quent to his writing some of them, we learn
both that he himself spoke of eating things,
which had been offered to idols as innocent
in itself, and also that he knew nothing of
these disciples of Nicolaus, though these seven
churches were all of his own planting; and



though these visionary Epistles represent
the heresy as subsisting at the time wheil
they were written. The only prophetic
part of them also, if any part can pro-
perly be called so* is absolutely false; for
whilst some are threatened with having
their candlestick, that is their church, re-
moved out of its place, and others with other
signal punishments and marks of his resent-
ment, the churches of Smyrna and Philadel-
phia are favoured and approved ; and the lat-
ter is particularly assured, that, " because she
" had kept the word of his patience, he would
" also keep her from the hour of temptation,
* c which should come upon all the world to
" try them that dwell upon the earth/' '-Yet
the churches of Smyrna and Philadelphia
have been both involved in the same common
sufferings and calamities with all the other
churches of Asia; and have had their candle-
sticks removed out of their places, and sup-
planted by the lamps of Mahomed. Besides,
in order to predict the leading circumstances
6f the subsequent prophetic vision, our Savi-
bur must have known, that the church of
"Philadelphia and of Smyrna, and all the other
Churches in Asia, would unite, under the de-


nomination of the Greek church, to form the
predicted apostasy from his religion ; and, by
means of an Hierarchy established by the
Emperor Constantine, become, at no very
distant period, the first grand object of the
chief prediction of this very Apocalypse: he
therefore could never have dictated Epistles
to those churches in such terms as these.


, candid Reader, are the arguments
which have long ago induced the Author
of these pages, to regard so large a part of
the canonical scriptures as spurious fictions,
of no authority, and undeserving the attention
of a disciple of Jesus Christ. What effect
they may have upon the minds of his readers
in general, is not in his power to determine.
But it is great satisfaction to him, that, be-
sides the demand of the Public for v a new edi-
tion, he has received from many individuals,
in different and distant parts of the kingdom,
the most unequivocal testimony of their ap-
probation. And whosoever will attentively
examine those writings, which, thus convinced,
lie refuses to adrnit into, his Creed, will find,
that they alone have given cause for that
voluminous inundation of school-divinity, and
those endless theological controversies, that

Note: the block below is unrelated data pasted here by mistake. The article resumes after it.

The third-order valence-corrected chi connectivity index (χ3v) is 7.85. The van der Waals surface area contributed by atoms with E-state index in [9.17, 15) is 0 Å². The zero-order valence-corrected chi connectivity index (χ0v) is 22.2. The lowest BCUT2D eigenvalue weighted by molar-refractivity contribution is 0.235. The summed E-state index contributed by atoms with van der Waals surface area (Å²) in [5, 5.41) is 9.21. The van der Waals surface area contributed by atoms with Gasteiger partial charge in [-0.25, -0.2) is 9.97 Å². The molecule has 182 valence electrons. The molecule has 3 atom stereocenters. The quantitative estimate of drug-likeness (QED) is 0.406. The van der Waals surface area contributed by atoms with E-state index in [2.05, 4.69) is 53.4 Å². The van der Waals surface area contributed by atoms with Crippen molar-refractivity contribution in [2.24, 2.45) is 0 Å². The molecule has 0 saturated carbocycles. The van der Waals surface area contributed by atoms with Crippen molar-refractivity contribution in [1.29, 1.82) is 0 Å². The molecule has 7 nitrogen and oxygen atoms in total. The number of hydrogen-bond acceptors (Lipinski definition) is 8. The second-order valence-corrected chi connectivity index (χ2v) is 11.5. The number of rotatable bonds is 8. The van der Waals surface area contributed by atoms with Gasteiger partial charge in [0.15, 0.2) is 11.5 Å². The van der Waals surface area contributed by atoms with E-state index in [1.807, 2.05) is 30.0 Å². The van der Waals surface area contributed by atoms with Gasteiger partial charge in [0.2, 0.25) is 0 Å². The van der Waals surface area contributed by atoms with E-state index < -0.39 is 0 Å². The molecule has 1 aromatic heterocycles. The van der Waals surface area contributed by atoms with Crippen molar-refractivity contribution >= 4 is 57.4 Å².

have for so many ages oppressed the literature



and fatigued the patience of Europe; that
they alone have been the source of those wild,
irrational systems, which have so long misled
people from the plain, straight, perspicuous
paths of true religion, into the manifold, devi-*
ous wanderings of that obscure labyrinth of
fabulous superstition, whose impious doctrines,
having nothing to ^o with reason, and apply-
ing only to the passions, have so exasperated
tli minds of men against each other, and so
inhumanly, as well as unchristianly, hardened
their hearts, as to produce frequently, in every
nation of Christendom, under the plea of godly
eal, scenes of the most barbarous violence
and brutal cruelty. Doctrines, which (since
statesmen have btfen wise enough to discou-
rage the spirit of religious persecution,) have
filled the nominally Christian world with a
continually increasing variety of sects, both
the teachers and disciples of which, according
to the prophetic description long since given
of them by the Aipostle Paul, though from
infancy to old age they are ever learning, are
never able to attain a rational, satisfactory in-
tdligence of the religion they continue to pro-
fess, nor to cQme t<) the knowledge of the obvious
and sjjmple, but important, truths pf the New



Covenant of the Gospel. Doctrines which, well
knowing them to have had their origin only
in the second and third centuries, and finding
them to be pointed out by the finger of God
himself, as the falsehoods and fabulous fic-
tions of the predicted Antiehristian Apostasy,,
which, when supported by the power of the
civil magistrate* would for so many centu-
ries supplant the genuine Religion of the New
Covenant, preached by Christ and his Apos-
tles, the Author glories in having strenuously
combated, for near thirty years, by argu-
ments which have never yet been refuted.
And now, having attained the advanced age
of his seventy-fifth year, amidst the increas-
ing bodily infirmities and debility, which
he reasonably considers as admonitions of
Iiis approaching dissolution, he blesses God
for his gracious goodness, in having con-
tinued to him the entire preservation of his
mental faculties, which has enabled him to
give 'the Ptiblic a Second Edition of this
Work; in which he hopes they will find
many arguments considerably improved and
strengthened. A'nd now, being conscious of
having faithfully discharged his duty to God,
Iris Saviour, and to his fellow-creatures, ta


the best of the abilities that God has given
him, he chearfully resigns himself to his mor-
tal fate, in a firm confidence of inheriting ia
another life the blessed rewards of that Co-
venant, in the cause of which he has so long
coatended almost .alonc.'-

W*lk&r t Printer.


Page 19 Line 14 For he, retid the,

104 Note -Line TRead tells us.

160 Line 21 For Asphalites, read Asphal'tit'es.

161 Note Line 5 .For repentanc, read repentance,-

162 Line 27 For Pharisess, read Phariee.

176 Line 4 Dele up.

299 Line 3-^Defc fron*.


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Online LibraryEdward EvansonThe dissonance of the four generally received evangelists, and the evidence of their respective authenticity, examined; with that of some other scriptures deemed canonical → online text (page 18 of 18)